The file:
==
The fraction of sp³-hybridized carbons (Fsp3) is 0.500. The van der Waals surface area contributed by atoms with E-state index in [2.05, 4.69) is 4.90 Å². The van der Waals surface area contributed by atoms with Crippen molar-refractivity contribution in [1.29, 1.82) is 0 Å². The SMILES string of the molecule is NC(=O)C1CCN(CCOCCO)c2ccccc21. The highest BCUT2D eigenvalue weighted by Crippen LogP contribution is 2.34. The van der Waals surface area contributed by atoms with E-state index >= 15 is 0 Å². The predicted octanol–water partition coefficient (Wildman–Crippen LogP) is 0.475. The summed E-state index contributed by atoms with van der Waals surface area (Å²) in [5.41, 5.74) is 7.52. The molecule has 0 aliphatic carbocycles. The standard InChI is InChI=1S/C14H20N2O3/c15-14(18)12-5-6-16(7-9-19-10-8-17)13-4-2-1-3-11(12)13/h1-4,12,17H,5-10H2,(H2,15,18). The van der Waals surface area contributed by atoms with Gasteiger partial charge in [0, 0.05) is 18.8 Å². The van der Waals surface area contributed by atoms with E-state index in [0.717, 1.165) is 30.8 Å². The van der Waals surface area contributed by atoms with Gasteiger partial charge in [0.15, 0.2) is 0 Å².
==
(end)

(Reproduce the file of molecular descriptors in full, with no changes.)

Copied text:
The fraction of sp³-hybridized carbons (Fsp3) is 0.500. The van der Waals surface area contributed by atoms with E-state index in [2.05, 4.69) is 4.90 Å². The van der Waals surface area contributed by atoms with Crippen molar-refractivity contribution in [1.29, 1.82) is 0 Å². The SMILES string of the molecule is NC(=O)C1CCN(CCOCCO)c2ccccc21. The highest BCUT2D eigenvalue weighted by Crippen LogP contribution is 2.34. The van der Waals surface area contributed by atoms with E-state index >= 15 is 0 Å². The predicted octanol–water partition coefficient (Wildman–Crippen LogP) is 0.475. The summed E-state index contributed by atoms with van der Waals surface area (Å²) in [5.41, 5.74) is 7.52. The molecule has 0 aliphatic carbocycles. The standard InChI is InChI=1S/C14H20N2O3/c15-14(18)12-5-6-16(7-9-19-10-8-17)13-4-2-1-3-11(12)13/h1-4,12,17H,5-10H2,(H2,15,18). The van der Waals surface area contributed by atoms with Gasteiger partial charge in [0, 0.05) is 18.8 Å². The van der Waals surface area contributed by atoms with E-state index in [0.717, 1.165) is 30.8 Å². The van der Waals surface area contributed by atoms with Gasteiger partial charge in [0.15, 0.2) is 0 Å².